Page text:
A chance has emerged for folk to help restore an area of bogland this weekend – but willing participants are being encouraged to bring their wellies.
The invitation to Girlsta tomorrow (Sunday) has been made by Shetland Amenity Trust to coincide with International ‘Bog Day’.
The aim is to raise awareness of the valuable role peatlands play in tackling climate change.
It is hoped people can gain an understanding of how best to protect the hugely effective carbon stores.
The trust has been involved in peatland restoration for the past seven years.
Peatland restoration officer Sue White said: “Healthy peatlands are huge carbon stores. However, damaged bogs dry out and release carbon into the atmosphere. One hectare of damaged peatland
is emitting as much carbon dioxide as four to five family sized cars every year.
“Restoration of eroding gullies, hags and bare peat has been carried out at the site at Girlsta by specialist contractors over the last two years.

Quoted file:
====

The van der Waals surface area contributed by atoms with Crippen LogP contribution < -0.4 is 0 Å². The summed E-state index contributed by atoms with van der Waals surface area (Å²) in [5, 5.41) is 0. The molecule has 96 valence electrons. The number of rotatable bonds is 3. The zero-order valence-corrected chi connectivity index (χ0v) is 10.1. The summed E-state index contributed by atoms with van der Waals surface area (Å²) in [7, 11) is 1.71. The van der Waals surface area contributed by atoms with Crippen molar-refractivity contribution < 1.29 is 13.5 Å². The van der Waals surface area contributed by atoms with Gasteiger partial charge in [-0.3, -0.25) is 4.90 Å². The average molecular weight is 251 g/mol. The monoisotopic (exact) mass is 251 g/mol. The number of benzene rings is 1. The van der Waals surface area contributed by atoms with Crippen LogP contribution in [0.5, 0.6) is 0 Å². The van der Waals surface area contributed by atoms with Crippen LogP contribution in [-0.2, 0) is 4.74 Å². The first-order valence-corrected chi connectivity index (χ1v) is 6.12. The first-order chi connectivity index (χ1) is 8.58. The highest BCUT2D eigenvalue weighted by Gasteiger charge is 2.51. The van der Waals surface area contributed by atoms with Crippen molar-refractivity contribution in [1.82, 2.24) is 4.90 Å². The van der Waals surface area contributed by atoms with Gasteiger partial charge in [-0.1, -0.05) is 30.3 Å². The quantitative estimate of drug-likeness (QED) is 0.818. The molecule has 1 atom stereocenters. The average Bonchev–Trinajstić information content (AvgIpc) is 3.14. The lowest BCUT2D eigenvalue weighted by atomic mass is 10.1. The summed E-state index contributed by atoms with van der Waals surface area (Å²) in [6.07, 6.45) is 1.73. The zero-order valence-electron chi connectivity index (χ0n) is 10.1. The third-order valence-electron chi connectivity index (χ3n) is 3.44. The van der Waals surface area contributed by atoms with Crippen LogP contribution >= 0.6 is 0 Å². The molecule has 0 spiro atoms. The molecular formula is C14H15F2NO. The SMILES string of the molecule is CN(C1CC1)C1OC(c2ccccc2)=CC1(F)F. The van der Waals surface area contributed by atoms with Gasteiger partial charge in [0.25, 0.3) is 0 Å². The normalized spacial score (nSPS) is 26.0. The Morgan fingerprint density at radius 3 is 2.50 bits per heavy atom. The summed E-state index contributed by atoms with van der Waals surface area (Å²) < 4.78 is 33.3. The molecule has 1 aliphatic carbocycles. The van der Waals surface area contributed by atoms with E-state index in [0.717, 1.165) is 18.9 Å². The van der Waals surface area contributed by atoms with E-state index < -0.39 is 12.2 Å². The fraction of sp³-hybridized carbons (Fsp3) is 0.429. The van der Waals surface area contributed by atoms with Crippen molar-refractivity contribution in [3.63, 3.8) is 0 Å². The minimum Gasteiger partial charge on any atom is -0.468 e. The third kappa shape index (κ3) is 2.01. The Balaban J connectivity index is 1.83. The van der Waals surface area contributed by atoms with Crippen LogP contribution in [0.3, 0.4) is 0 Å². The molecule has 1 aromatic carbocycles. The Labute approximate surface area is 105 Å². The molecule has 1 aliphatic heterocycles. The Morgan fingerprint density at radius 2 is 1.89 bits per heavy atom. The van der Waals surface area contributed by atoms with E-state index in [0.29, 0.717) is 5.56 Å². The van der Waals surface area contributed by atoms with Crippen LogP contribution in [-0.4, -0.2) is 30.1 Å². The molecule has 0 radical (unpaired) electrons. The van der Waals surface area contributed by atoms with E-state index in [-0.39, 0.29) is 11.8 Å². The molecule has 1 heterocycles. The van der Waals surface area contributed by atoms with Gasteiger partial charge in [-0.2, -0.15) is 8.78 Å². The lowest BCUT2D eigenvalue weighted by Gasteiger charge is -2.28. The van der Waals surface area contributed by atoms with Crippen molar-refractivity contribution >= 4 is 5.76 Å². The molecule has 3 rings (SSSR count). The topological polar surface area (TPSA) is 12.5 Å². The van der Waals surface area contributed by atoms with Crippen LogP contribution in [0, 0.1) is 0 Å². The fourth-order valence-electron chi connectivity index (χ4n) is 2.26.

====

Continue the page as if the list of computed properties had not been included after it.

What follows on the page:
“The final part of the process is to transplant bog vegetation such as Sphagnum moss, which is one of the main peat forming plants, onto the restored bog.”
The chance to see some of the work the trust has been doing – and add finishing touches to the site – is being offered.
Ms White said there was an opportunity for people to “literally immerse” themselves in nature knowing that they are helping reverse carbon dioxide losses.
Tomorrow’s event will take place from 2pm, with participants asked to meet opposite the old Girlsta Chapel on the Girlsta to Strom road.
The site is a 15 minute walk over rough ground. The trust has described sturdy, waterproof footwear as “essential”.
It says a bucket would also be helpful.